With streaming music like Spotify, Pandora and I-Tunes capturing the ears of millions of music fans, traditional labels like Def Jam are getting their artists music out to the listeners with more breadth than ever before. Steve Bartels commented on how when he’s looking to sign artists, social media, data and analytics play a much larger role in the scouting process for new talent. He also said the streaming services are actually helping the brand of his artists and getting their music introduced to new audiences. Jason Miller, Sr. VP of International and Emerging Markets, Live Nation during a panel said that holograms of famous pop stars who have deceased like Michael Jackson, would be a major part of live performance experience as he believes people will pay big bucks to see these icons perform again.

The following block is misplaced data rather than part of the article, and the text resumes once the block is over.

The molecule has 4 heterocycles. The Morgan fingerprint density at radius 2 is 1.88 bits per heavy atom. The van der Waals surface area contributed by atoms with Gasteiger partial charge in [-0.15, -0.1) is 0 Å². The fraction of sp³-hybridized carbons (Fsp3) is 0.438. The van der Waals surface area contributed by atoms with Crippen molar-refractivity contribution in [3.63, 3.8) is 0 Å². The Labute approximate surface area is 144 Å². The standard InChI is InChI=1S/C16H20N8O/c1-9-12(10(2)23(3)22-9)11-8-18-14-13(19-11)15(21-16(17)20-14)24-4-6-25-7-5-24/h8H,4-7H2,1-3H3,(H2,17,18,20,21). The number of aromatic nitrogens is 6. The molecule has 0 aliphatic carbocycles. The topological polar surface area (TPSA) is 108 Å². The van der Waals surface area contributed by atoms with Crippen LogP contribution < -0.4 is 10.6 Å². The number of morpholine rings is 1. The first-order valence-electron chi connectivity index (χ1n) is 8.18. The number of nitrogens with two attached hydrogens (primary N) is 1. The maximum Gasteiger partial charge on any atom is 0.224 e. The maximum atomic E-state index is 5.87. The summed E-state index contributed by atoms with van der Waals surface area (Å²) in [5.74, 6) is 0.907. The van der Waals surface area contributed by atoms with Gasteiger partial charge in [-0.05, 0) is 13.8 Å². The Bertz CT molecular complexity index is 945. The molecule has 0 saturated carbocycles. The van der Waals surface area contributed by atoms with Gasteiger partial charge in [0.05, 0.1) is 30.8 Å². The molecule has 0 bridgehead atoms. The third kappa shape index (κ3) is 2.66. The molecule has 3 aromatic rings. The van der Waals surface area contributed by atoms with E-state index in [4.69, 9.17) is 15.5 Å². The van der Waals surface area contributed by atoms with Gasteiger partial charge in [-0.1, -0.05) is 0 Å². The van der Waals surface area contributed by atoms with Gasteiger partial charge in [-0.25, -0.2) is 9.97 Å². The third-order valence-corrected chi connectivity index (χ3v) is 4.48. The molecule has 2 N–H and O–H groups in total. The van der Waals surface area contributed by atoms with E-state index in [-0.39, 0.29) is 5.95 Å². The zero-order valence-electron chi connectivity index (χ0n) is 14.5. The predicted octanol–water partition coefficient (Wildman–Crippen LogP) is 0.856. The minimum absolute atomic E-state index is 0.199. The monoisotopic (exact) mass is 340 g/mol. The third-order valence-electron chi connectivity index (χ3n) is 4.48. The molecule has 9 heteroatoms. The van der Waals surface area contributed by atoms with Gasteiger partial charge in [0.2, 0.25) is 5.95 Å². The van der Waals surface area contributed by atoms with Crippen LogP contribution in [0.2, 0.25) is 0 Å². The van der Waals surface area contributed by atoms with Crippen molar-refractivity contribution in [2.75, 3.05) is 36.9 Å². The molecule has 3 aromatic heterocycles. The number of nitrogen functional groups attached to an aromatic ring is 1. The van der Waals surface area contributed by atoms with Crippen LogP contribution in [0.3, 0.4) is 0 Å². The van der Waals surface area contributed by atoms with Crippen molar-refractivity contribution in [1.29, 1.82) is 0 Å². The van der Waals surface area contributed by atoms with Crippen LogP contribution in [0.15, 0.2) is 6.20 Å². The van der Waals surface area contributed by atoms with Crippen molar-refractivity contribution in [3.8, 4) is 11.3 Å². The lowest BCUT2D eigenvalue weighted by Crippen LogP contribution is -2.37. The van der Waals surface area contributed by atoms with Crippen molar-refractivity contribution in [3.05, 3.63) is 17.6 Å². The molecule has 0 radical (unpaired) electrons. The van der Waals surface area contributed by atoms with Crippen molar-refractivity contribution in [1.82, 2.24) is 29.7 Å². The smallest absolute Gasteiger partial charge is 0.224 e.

According to a PWC study on the entertainment and media industry, currently there is a rapid transition from the traditional programmer (NBC, FOX, HBO) and operator (COMCAST, AT&T, Time Warner) business model to a direct-to-consumer world (NETFLIX), where most content will remain the same — at first, anyway — but the packaging and distribution will change significantly. Specifically, the expansion of digital technology will foster connectivity, enabling growing numbers of connected devices and new routes to the user. This is altering the industry’s structure, driving new ways to produce, distribute, and monetize content across its landscape.

 

Ringing in the Lunar New Year Tastes so Good

In China and in ethnic communities around the world, the lunar new year is the most festive holiday of the year.

In China and in ethnic communities around the world, the lunar new year is the most festive holiday of the year.